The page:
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region bounded by $$y=x$$ and $$y=x^2$$

a) find the volume of the solid of revolution formed by revolving R region about the line $x=2$.

b) find the volume of the solid of revolution formed by revolving R region about the line $y=b$ where $b > 1$ is a constant

c) Find any values of a for which the volume of solid in part b is same as volume of solid in part a. Approximate to two decimal places and may use a calculator

I got $\frac \pi2$ for my answer for a but I feel like thats wrong. I integrated with respect to y and found the bounds as 0 to 1 but after calculating I get $\frac \pi2$ for an answer. Please explain in detail how to do these parts and let me know what I did wrong in part a (if its wrong).

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  • $\begingroup$ I think your answer is right, but you might want to check it by integrating with respect to x instead (using the shell method). $\endgroup$
    – user84413
    Commented Sep 7, 2014 at 20:42

2 Answers 2

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Using the shell method,

$V=\displaystyle\int_0^12\pi r(x)h(x)dx=\int_0^12\pi (2-x)(x-x^2)dx=2\pi\int_0^1(2x-3x^2+x^3)\;dx$

$=\displaystyle2\pi\left[x^2-x^3+\frac{x^4}{4}\right]_0^1=2\pi\left(\frac{1}{4}\right)=\frac{\pi}{2}$.

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we have that the region is bounded by $y=x$ and $y=x^2$, finding the intersections

$\left.\begin{matrix}y=x\\y=x^2\end{matrix}\right\} x=x^2\iff x=0\vee x=1$

so, them intercepts on $(0,0)$ and $(1,1)$, then:

a) then the volume of revolution about the line $x=2$, we have that $x=y,x=\sqrt{y}$, then.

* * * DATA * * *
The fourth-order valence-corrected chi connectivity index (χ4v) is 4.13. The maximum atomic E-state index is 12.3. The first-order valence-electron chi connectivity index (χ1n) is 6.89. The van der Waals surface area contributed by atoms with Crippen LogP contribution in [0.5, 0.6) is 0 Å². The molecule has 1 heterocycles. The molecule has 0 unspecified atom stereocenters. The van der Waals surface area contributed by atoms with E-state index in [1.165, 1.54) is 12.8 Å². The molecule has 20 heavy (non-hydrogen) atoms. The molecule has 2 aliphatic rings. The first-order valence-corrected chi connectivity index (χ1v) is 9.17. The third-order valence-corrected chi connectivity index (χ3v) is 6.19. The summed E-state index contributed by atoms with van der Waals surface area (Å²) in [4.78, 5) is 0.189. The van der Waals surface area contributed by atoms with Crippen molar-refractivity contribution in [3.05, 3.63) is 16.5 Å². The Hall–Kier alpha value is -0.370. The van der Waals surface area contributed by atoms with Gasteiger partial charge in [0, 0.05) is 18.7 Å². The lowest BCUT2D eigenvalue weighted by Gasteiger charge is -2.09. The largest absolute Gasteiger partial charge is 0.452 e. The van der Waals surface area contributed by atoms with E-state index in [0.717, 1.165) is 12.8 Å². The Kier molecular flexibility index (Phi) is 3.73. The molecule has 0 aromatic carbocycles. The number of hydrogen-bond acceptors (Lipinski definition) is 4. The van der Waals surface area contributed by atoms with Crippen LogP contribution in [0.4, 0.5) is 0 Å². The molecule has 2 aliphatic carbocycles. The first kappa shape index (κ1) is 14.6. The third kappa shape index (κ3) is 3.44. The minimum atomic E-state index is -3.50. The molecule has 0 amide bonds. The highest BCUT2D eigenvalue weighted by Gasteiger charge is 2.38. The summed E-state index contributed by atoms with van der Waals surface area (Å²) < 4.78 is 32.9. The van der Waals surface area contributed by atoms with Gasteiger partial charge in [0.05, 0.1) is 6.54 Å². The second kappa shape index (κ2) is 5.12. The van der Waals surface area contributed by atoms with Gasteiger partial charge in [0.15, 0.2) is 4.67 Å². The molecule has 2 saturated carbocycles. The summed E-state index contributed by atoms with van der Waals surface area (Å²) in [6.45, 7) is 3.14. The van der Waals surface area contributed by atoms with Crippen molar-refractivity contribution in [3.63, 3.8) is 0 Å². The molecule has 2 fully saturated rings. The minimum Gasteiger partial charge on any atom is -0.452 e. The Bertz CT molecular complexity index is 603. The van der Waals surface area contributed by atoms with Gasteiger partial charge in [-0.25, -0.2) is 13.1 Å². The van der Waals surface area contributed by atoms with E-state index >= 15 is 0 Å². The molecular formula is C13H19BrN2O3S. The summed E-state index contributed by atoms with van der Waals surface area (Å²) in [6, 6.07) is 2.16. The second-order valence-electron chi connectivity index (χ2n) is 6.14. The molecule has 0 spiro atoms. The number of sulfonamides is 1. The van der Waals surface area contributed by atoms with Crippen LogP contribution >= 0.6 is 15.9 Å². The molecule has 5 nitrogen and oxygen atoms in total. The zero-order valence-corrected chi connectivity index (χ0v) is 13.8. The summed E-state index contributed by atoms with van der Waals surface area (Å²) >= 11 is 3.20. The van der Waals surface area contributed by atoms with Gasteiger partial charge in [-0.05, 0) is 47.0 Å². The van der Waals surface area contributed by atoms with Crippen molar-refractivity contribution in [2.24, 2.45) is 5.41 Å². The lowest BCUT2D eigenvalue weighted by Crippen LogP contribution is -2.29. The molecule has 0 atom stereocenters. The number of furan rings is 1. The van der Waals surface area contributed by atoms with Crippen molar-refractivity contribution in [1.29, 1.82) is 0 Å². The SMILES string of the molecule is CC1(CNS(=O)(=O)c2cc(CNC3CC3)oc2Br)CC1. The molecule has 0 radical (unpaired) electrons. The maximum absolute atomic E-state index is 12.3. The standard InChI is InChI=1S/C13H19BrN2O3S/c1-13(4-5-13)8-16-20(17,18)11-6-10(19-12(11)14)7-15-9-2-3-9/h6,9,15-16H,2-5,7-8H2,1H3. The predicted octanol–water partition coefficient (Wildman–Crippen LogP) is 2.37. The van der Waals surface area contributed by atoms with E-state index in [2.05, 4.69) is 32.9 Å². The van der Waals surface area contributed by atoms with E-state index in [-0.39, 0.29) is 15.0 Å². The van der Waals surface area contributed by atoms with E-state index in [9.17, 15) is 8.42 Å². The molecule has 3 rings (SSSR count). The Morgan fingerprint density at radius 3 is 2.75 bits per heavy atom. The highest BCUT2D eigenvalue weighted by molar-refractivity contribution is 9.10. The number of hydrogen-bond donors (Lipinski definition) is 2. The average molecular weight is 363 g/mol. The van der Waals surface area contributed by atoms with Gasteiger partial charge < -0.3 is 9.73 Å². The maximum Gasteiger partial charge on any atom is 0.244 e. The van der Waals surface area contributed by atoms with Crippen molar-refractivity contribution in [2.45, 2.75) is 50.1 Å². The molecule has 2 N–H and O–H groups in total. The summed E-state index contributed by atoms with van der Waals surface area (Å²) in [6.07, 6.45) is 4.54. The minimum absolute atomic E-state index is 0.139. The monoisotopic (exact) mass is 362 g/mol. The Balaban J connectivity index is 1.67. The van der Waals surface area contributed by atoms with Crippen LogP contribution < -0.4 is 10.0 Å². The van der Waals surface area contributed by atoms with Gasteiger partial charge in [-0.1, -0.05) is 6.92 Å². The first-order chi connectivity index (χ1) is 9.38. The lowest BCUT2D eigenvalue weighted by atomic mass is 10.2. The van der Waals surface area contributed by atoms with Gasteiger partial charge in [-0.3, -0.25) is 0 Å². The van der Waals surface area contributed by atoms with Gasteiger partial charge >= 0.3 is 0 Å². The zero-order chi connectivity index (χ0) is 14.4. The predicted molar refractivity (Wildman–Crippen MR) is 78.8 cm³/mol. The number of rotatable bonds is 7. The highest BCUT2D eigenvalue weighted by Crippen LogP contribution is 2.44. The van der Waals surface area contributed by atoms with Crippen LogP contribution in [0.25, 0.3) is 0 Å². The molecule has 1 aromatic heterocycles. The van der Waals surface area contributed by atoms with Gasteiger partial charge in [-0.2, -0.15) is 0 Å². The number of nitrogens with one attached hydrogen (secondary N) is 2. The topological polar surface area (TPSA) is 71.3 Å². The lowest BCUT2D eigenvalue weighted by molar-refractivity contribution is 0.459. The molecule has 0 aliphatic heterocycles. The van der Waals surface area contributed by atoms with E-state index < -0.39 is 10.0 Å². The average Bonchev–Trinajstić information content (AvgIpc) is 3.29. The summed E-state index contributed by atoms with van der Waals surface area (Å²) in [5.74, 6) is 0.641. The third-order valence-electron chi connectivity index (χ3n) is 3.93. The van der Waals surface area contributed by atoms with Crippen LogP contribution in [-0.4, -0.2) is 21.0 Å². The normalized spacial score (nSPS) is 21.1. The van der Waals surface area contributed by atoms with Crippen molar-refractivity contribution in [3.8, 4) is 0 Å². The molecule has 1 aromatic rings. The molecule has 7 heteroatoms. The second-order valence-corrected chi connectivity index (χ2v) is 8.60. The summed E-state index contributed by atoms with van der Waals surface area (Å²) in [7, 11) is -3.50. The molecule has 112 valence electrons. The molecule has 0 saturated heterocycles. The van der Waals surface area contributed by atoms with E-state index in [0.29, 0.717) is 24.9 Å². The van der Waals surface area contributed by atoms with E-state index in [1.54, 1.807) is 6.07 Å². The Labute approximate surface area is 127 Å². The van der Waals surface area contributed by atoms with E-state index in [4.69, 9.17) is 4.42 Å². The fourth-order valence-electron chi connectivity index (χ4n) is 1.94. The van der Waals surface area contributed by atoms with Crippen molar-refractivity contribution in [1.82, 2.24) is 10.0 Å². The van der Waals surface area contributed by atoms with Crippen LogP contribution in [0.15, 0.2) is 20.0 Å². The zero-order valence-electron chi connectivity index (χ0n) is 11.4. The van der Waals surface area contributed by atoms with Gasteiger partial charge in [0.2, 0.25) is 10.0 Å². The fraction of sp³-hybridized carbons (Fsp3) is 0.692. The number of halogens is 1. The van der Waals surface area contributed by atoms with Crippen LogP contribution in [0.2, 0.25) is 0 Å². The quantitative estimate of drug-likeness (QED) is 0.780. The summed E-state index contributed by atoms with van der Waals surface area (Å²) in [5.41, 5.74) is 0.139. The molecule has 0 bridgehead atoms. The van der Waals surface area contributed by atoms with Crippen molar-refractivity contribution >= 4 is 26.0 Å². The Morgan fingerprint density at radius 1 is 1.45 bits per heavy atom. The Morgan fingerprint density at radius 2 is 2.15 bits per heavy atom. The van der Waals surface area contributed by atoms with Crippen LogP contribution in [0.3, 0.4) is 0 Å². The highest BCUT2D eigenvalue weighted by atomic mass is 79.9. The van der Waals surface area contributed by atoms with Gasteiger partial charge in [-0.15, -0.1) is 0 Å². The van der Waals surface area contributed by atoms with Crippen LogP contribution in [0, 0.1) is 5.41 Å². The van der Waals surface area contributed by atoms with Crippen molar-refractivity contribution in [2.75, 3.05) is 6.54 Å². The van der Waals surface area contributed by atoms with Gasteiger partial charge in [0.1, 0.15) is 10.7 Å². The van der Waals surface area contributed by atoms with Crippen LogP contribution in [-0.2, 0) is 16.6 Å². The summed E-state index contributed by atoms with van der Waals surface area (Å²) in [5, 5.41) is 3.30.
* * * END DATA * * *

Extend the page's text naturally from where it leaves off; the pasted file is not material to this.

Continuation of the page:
for $0\le y\le 1\Rightarrow 2\ge\sqrt{y}\ge y$, wich implies that $(y-2)^2\ge(\sqrt{x}-2)^2$, then we gets that

$$\begin{align}V&=\pi\int_{0}^{1}\left|(y-2)^2-(\sqrt{y}-2)^2\right|dy\\ &=\pi\int_{0}^{1}(y-2)^2-(\sqrt{y}-2)^2dy\\ &=\pi\int_{0}^{1}(y^2-4y+4)-(y-4\sqrt{y}+4)dy\\ &=\pi\int_{0}^{1}y^2-4y+4-y+4\sqrt{y}-4dy\\ &=\pi\int_{0}^{1}y^2-5y+4\sqrt{y}dy\\ &=\pi\left[\frac{y^3}{3}-\frac{5y^2}{2}+\frac{8y\sqrt{y}}{3}\right]_{0}^{1}\\ &=\pi\left(\frac{1}{3}-\frac{5}{2}+\frac{8}{3}\right)\\ &=\pi\frac{2-15+16}{6}\\ &=\frac{\pi}{2}\end{align}$$

b) for this, the solid is revolving over line $y=a$, with $a>1$, then we got:

for $0\le x\le1\Rightarrow a\ge x\ge x^2$, then $(x^2-a)^2\ge(x-a)^2$, then we gets that

$$\begin{align}V&=\pi\int_{0}^{1}\left|(x-a)^2-(x^2-a)\right|dx\\ &=\pi\int-\left[(x-a)^2-(x^2-a)\right]dx\\ &=-\pi\int(x^2-2ax+a^2)-(x^4-2ax^2+a^2)dx\\ &=-\pi\int x^2-2ax+a^2-x^4+2ax^2-a^2dx\\ &=-\pi\int-x^4+(1+2a)x^2-2axdx\\ &=-\pi\left[-\frac{x^5}{5}+\frac{(1+2a)x^3}{3}-ax^2\right]_{0}^{1}\\ &=-\pi\left(-\frac{1}{5}+\frac{1+2a}{3}-a\right)\\ &=-\pi\frac{-3+5(1+2a)-15a}{15}\\ &=-\pi\frac{-3+5+10a-15a}{15}\\ &=-\pi\frac{2-5a}{15}\\ &=\pi\frac{5a-2}{15} \end{align}$$

c) for $c$ we have

$$\frac{\pi}{2}=\pi\frac{5a-2}{15}\\ 15=2(5a-2)\\ 15=10a-4\\ 10a=15+4=19\\ a=\frac{19}{10}=1.9 $$

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  • $\begingroup$ sweet i got it right for part a! :) $\endgroup$
    – MD_90
    Commented Sep 7, 2014 at 21:46
  • $\begingroup$ what about part b and c? $\endgroup$
    – MD_90
    Commented Sep 7, 2014 at 21:47

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